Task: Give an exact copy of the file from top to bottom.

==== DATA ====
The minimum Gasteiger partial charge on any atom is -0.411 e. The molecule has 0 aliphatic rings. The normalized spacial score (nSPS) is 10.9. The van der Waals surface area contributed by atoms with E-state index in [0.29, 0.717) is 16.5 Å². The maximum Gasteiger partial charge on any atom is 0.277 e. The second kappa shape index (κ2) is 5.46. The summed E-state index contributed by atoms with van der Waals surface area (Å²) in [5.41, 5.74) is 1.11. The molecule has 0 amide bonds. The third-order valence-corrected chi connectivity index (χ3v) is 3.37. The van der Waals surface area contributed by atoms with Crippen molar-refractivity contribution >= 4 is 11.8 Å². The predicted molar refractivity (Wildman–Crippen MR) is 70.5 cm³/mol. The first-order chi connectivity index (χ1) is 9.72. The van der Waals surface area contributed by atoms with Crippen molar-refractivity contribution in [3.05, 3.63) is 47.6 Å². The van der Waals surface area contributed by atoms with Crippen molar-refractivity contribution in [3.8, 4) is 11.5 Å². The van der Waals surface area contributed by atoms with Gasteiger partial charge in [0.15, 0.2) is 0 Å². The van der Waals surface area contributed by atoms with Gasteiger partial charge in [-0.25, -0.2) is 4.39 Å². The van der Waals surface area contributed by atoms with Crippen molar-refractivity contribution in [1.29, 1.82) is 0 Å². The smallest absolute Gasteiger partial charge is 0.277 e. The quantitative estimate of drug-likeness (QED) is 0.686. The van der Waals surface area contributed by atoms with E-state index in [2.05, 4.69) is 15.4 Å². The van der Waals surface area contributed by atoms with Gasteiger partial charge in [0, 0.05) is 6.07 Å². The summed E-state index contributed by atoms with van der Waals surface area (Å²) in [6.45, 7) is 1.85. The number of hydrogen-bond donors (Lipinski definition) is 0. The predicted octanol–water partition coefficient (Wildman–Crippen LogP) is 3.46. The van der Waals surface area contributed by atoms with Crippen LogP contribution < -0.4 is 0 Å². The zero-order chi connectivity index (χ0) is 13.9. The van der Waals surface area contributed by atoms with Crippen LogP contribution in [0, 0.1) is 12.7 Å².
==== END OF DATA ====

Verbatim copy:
The minimum Gasteiger partial charge on any atom is -0.411 e. The molecule has 0 aliphatic rings. The normalized spacial score (nSPS) is 10.9. The van der Waals surface area contributed by atoms with E-state index in [0.29, 0.717) is 16.5 Å². The maximum Gasteiger partial charge on any atom is 0.277 e. The second kappa shape index (κ2) is 5.46. The summed E-state index contributed by atoms with van der Waals surface area (Å²) in [5.41, 5.74) is 1.11. The molecule has 0 amide bonds. The third-order valence-corrected chi connectivity index (χ3v) is 3.37. The van der Waals surface area contributed by atoms with Crippen molar-refractivity contribution >= 4 is 11.8 Å². The predicted molar refractivity (Wildman–Crippen MR) is 70.5 cm³/mol. The first-order chi connectivity index (χ1) is 9.72. The van der Waals surface area contributed by atoms with Crippen molar-refractivity contribution in [3.05, 3.63) is 47.6 Å². The van der Waals surface area contributed by atoms with Crippen molar-refractivity contribution in [3.8, 4) is 11.5 Å². The van der Waals surface area contributed by atoms with Gasteiger partial charge in [0.15, 0.2) is 0 Å². The van der Waals surface area contributed by atoms with Gasteiger partial charge in [-0.25, -0.2) is 4.39 Å². The van der Waals surface area contributed by atoms with Crippen molar-refractivity contribution in [1.29, 1.82) is 0 Å². The smallest absolute Gasteiger partial charge is 0.277 e. The quantitative estimate of drug-likeness (QED) is 0.686. The van der Waals surface area contributed by atoms with E-state index in [2.05, 4.69) is 15.4 Å². The van der Waals surface area contributed by atoms with Gasteiger partial charge in [0, 0.05) is 6.07 Å². The summed E-state index contributed by atoms with van der Waals surface area (Å²) in [6.45, 7) is 1.85. The number of hydrogen-bond donors (Lipinski definition) is 0. The predicted octanol–water partition coefficient (Wildman–Crippen LogP) is 3.46. The van der Waals surface area contributed by atoms with Crippen LogP contribution < -0.4 is 0 Å². The zero-order chi connectivity index (χ0) is 13.9. The van der Waals surface area contributed by atoms with Crippen LogP contribution in [0, 0.1) is 12.7 Å².